September 2014 Round Robin.
The Ugly Bug Ball, Health and Safety and Italy.
Snoring for England or even France, JS is oblivious of the gathering of insects accumulating on our bedroom ceiling.
A particularly balmy evening, earplugs in situ, new Kindle Paper White in hand, finally I have had just about enough of this interruption. The bugs and the snoring if I am honest. Reached for the French “bugger off” insect repellent, advised to purchase by our youngest when working in the garden centre, “Kills everything Mum, instantly.”
What Tash omitted to add was that indeed it does exterminate, but only after about 30 minutes. Prior to this it actually attracts, not repels. From every corner of our house I can truthfully say that every creepy crawly entered our bedroom; it was amass of ghastly little hairy insects.
JS continued to snore, with mouth wide open, a big mistake, because after this hugely successful bug ball, came the Shipman end. Dropping from the ceiling like “flies” having experienced a high on bugger off, death was inevitable! I dived under the bedclothes, whilst JS remained totally unaware of all this activity, mind you, how does the song go,
” When you swallow a fly to catch the spider that wriggles and tickles and giggles inside you”….
Health and safety?
A large luncheon party, 30 guests arriving in half an hour, JS decides to clear the patio with his “leaf blower”. A Stihl 1hp, a beast of a machine.
Now if anyone has one of these machines you will know that there is a minute calculating brain deep inside its engine. It thinks “Start first time, give the chap a bit of hope, then pounce.”
“Good God, the bugger has started first time Nessie!”
I am doing a quick inspection of the loo and bathroom before the guests arrive, then I hear this shriek of panic from outside. JS was blowing happily, when the motor caught his swimming trunk cord and gathered JS and his trunks into the revving engine.
“Turn the bloody thing off Nessie, it’s got me by the G..lies”
“Where is the switch? “
“If you don’t do something soon, our married life will be finished in one gobble!”
Thankfully Tasha walks past, calmly flicks the switch off, continues to march on and asks if she can borrow a bikini! I could have sworn she had a smirk on her face.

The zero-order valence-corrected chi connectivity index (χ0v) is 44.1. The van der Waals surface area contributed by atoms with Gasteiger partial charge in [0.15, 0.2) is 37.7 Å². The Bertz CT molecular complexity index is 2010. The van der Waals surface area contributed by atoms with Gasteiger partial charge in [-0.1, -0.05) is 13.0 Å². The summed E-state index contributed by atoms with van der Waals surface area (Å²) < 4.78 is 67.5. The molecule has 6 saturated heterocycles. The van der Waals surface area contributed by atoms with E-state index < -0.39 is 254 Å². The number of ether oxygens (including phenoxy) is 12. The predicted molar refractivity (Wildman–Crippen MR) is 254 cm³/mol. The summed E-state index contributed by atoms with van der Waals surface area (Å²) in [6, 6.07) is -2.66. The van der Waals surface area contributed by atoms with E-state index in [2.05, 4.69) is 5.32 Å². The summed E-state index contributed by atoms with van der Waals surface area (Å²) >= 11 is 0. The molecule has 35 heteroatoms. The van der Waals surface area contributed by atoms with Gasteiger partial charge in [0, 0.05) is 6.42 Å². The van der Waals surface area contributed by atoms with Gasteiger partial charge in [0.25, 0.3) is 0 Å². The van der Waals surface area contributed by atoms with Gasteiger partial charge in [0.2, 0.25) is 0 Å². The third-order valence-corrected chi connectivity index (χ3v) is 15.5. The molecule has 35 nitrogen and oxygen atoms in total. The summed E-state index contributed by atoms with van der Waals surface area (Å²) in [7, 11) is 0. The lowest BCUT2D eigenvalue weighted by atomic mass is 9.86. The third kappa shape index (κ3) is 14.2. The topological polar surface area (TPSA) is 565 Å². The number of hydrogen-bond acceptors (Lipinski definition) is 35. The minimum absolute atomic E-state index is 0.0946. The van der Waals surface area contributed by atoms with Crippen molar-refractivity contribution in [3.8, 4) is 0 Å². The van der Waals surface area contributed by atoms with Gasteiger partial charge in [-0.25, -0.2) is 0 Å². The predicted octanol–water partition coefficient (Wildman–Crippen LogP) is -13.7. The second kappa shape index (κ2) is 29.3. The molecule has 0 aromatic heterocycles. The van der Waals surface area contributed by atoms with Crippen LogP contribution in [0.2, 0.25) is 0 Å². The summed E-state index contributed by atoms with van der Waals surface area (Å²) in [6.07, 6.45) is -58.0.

Just spent a few days in Italy. The principal reason was to see a production of Carmen in the open-air arena, Arena di Verona, which could host more than 30.000 spectators in ancient times. An enormous stage, wonderful opera singers and they even had horses and donkeys parading on and off the stage, followed by a pooper scooper!
We British were careful to obey all the rules and regulations when entering the arena, only plastic cups and bottles, a small but not too invasive torch, obviously no cigarettes etc. etc. First interval, ALL the Italians start preparing their picnics, Prosecco, antipasta, pamigiano reggianno, il Pandora di Verona and numerous packets of grissini and very loud voices!
We stayed in an Agriturisimo in Borgo Priolo (wonderful Italian names) which are delightful B&B’s, usually working farms, subsidized by the government to encourage tourists to visit.
Genoa was our next stop, influenced by the BBC programme “Italy Unpacked, The Art of the Feast” with Andrew Graham Dixon and Chef Giorgio Locatelli.
I booked us into a Holiday Inn, opposite the port and the old part of the city.
After a long drive on the very dangerous Italian two lane autostrada, JS checked us in and up to room 614 we went. What I didn’t realize that on the booking form I had selected a double room with a queen sized bed, accessible? Just assumed it meant it would be easy to leap from the bed in the middle of the night when the pelvic floor or prostate plays up!
Accessible means disabled.
Well, I know these rooms are essential, but it is really strange to be staying in one when not disabled, especially when one is accompanied by Frank Spencer!
Sit on the loo, and automatic safety barriers descend from the wall and lock you in, or on the throne. Then you press the flusher either on the floor if you have any legs or on the wall if you haven’t got any legs, without any limbs, you’re buggered. This “flush“ then releases a valve somewhere, which in turn, gives you a full colonic irrigation, whether you want one or not! JS’s bottom has never been so clean!
Shower. Wide entrance, obviously, wheel oneself in, sorry, walk in, close shower doors, and notice that doors only come to ones hysterectomy laparoscopic scars, (although you would hardly know they were there now!) and commence with your shower. There is a seat, more automatic safety handles surround you, and I get comfy, but can’t reach the shower head. It’s fixed in an area which even a 7ft man would find high, a definite design fault. Extract oneself from the safety seat; turn on shower and the power pump kicks in. Gallons of water descends, missing me, the seat, and even the shower tray, but like a missile aims for the bathroom door just as Frank Spencer comes in, who gets absolutely drenched in a second. I was still as dry as a bone!
Fridge, electric plugs, mirrors, even the wide screen TV was only inches from the floor.
Thoroughly cleaned, knees a little sore from all the crawling about to reach switches etc, we head for the restaurant.
“Room number please Sir”
“614” replies JS.
“Aahh, we have a large table in a nice isolated corner of the restaurant, with full accessibility, Sir!”
“Do we look disabled?” I ask.
Bedtime. Huge low level bed, with one of those emergency cords dangling from the ceiling to the floor.
We settle down, I’m dead to the world in seconds, until I am awoken by alarm bells.
“What’s going on JS?”
“I’m tangled up in the emergency cord”
Whereupon, reception have been alerted that the disabled lot in room 614 are in trouble. Two burly men enter our room with their master key and look at us both from the end of the bed!!
Please, whenever you visit Genoa, do not stay in room 614 at the Holiday Inn.
All my love